Both Zara and Shein are launching themselves into second-hand sales. The two biggest fast-fashion players are thus responding to the demand for a more sustainable fashion sector, but are also picking up on a market that may become bigger than their own industry.
Zara is launching a ‘pre-owned’ service, starting in the UK. It allows customers to offer garments from the brand for sale online. Sellers take their own photos and upload them to Zara’s own resale platform. Once someone buys the items, the buyer’s details are passed on and it is up to the seller to send the clothes themselves.
The service will not be profitable initially, expects head of sustainability Paula Ampuero. “At this stage, the platform is exclusively conceived as a tool to help customers extend the life of their clothes and take a more circular approach,” she told The Guardian.
Furthermore, from 3 November, consumers can also have clothes collected from their homes for donation – thanks to a partnership with the British Red Cross – and book an appointment online or through a shop to have damaged garments repaired. The UK has been chosen as a test market, but if successful, the service is likely to be expanded to other markets.
Shein shows ‘sustainable’ commitment
Shein is also launching second-hand. The Chinese producer of ultra-fast fashion at rock-bottom prices is launching a resale service in the US. Under the name Shein Exchange, Americans can buy and sell worn or unwanted products from the brand in the webshop’s app, South China Morning Post reports. The retailer itself takes a 5% commission on each sale.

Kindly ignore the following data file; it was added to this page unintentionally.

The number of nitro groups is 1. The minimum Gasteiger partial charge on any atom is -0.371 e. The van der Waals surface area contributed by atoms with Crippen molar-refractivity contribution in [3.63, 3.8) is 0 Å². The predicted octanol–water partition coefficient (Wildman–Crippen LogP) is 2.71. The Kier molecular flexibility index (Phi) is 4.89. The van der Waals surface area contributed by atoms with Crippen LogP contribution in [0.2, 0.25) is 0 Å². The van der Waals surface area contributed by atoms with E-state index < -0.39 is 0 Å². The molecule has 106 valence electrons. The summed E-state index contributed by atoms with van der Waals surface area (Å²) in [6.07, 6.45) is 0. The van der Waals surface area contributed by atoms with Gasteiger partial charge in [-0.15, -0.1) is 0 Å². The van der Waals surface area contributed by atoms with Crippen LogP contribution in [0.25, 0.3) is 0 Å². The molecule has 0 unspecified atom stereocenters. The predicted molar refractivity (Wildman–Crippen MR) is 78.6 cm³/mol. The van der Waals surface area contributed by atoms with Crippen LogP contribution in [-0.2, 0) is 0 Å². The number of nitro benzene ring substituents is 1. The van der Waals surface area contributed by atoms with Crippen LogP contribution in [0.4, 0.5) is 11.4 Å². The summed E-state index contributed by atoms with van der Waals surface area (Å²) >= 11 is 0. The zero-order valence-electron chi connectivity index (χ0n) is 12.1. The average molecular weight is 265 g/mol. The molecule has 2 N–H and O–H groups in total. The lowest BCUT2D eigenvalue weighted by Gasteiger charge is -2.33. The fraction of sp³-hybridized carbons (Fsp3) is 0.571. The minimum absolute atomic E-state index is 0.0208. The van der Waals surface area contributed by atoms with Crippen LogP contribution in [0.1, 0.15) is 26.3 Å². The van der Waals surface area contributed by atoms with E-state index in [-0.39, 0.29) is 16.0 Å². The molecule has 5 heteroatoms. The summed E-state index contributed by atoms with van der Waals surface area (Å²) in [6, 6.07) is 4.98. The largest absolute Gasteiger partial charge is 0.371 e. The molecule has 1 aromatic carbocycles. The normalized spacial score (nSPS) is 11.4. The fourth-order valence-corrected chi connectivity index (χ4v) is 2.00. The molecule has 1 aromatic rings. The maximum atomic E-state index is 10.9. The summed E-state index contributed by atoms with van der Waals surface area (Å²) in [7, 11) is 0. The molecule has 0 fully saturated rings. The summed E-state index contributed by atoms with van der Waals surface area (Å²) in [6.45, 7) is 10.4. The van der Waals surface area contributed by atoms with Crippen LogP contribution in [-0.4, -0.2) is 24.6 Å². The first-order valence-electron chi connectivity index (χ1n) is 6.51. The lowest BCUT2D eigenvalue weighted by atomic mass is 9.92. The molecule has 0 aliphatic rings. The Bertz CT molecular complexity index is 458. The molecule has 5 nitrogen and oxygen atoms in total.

In its own words, the Chinese clothing giant – even bigger than H&M and Zara in the US since 2021 – wants to keep clothes in circulation for as long as possible with the initiative by making second-hand buying as easy and convenient as buying something new. Shein also says the move is part of a wider commitment to tackle the problem of textile waste in the fashion sector.
The news is notable because Shein is just now known for its particularly cheap ‘disposable clothing’. Moreover, British TV channel Channel 4 aired a controversial report on Monday that took aim at working conditions in the factories. There is talk of exploitation and underpayment. Meanwhile, the company, which appointed a global sustainability officer late last year, responded that it is extremely concerned about the TV channel’s allegations and will terminate partnerships that do not meet its own standards.
But perhaps more is at play than the conscience of the fashion giants. European e-commerce federation CBCommerce predicts that by 2025 second-hand sales will be as much as 1.5 times that of fast-fashion and ‘pre-loved’ items will make up 13% of the average wardrobe. By 2020, the European second-hand market already doubled from 3 million to 6 billion euros. Meanwhile, 41% of the largest online marketplaces already sell second-hand goods.